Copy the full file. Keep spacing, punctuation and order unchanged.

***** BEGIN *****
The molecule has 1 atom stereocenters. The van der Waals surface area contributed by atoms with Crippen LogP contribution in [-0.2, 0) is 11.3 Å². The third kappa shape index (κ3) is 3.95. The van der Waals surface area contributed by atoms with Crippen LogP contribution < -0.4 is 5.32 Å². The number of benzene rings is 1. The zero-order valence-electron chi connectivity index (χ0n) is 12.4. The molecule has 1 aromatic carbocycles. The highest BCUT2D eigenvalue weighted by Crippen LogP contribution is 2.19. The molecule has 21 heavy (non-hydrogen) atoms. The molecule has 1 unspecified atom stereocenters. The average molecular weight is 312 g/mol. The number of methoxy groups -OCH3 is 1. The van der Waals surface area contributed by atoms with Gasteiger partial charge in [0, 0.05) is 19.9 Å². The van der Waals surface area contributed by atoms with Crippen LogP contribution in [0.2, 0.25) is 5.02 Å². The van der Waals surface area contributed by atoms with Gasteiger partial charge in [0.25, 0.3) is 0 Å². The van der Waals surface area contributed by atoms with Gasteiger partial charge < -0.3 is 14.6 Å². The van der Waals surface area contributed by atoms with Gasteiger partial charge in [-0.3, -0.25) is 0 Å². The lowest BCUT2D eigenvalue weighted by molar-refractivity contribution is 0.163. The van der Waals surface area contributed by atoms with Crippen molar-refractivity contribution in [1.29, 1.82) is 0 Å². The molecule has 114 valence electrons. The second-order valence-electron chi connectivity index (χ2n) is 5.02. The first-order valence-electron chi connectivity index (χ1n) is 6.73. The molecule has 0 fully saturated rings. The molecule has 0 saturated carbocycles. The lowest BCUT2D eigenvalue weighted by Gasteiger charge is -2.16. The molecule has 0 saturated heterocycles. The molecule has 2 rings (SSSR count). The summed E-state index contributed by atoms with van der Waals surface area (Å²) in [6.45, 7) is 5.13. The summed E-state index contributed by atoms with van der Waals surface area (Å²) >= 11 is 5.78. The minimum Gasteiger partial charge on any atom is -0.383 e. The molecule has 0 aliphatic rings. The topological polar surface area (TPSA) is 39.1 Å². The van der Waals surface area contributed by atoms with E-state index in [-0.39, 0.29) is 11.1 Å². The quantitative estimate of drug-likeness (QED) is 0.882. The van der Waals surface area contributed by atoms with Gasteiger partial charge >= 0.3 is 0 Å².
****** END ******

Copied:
The molecule has 1 atom stereocenters. The van der Waals surface area contributed by atoms with Crippen LogP contribution in [-0.2, 0) is 11.3 Å². The third kappa shape index (κ3) is 3.95. The van der Waals surface area contributed by atoms with Crippen LogP contribution < -0.4 is 5.32 Å². The number of benzene rings is 1. The zero-order valence-electron chi connectivity index (χ0n) is 12.4. The molecule has 1 aromatic carbocycles. The highest BCUT2D eigenvalue weighted by Crippen LogP contribution is 2.19. The molecule has 21 heavy (non-hydrogen) atoms. The molecule has 1 unspecified atom stereocenters. The average molecular weight is 312 g/mol. The number of methoxy groups -OCH3 is 1. The van der Waals surface area contributed by atoms with Gasteiger partial charge in [0, 0.05) is 19.9 Å². The van der Waals surface area contributed by atoms with Crippen LogP contribution in [0.2, 0.25) is 5.02 Å². The van der Waals surface area contributed by atoms with Gasteiger partial charge in [0.25, 0.3) is 0 Å². The van der Waals surface area contributed by atoms with Gasteiger partial charge < -0.3 is 14.6 Å². The van der Waals surface area contributed by atoms with Gasteiger partial charge in [-0.3, -0.25) is 0 Å². The lowest BCUT2D eigenvalue weighted by molar-refractivity contribution is 0.163. The van der Waals surface area contributed by atoms with Crippen molar-refractivity contribution in [1.29, 1.82) is 0 Å². The molecule has 114 valence electrons. The second-order valence-electron chi connectivity index (χ2n) is 5.02. The first-order valence-electron chi connectivity index (χ1n) is 6.73. The molecule has 0 fully saturated rings. The molecule has 0 saturated carbocycles. The lowest BCUT2D eigenvalue weighted by Gasteiger charge is -2.16. The molecule has 0 saturated heterocycles. The molecule has 2 rings (SSSR count). The summed E-state index contributed by atoms with van der Waals surface area (Å²) in [6.45, 7) is 5.13. The summed E-state index contributed by atoms with van der Waals surface area (Å²) >= 11 is 5.78. The minimum Gasteiger partial charge on any atom is -0.383 e. The molecule has 0 aliphatic rings. The topological polar surface area (TPSA) is 39.1 Å². The van der Waals surface area contributed by atoms with E-state index in [-0.39, 0.29) is 11.1 Å². The quantitative estimate of drug-likeness (QED) is 0.882. The van der Waals surface area contributed by atoms with Gasteiger partial charge >= 0.3 is 0 Å².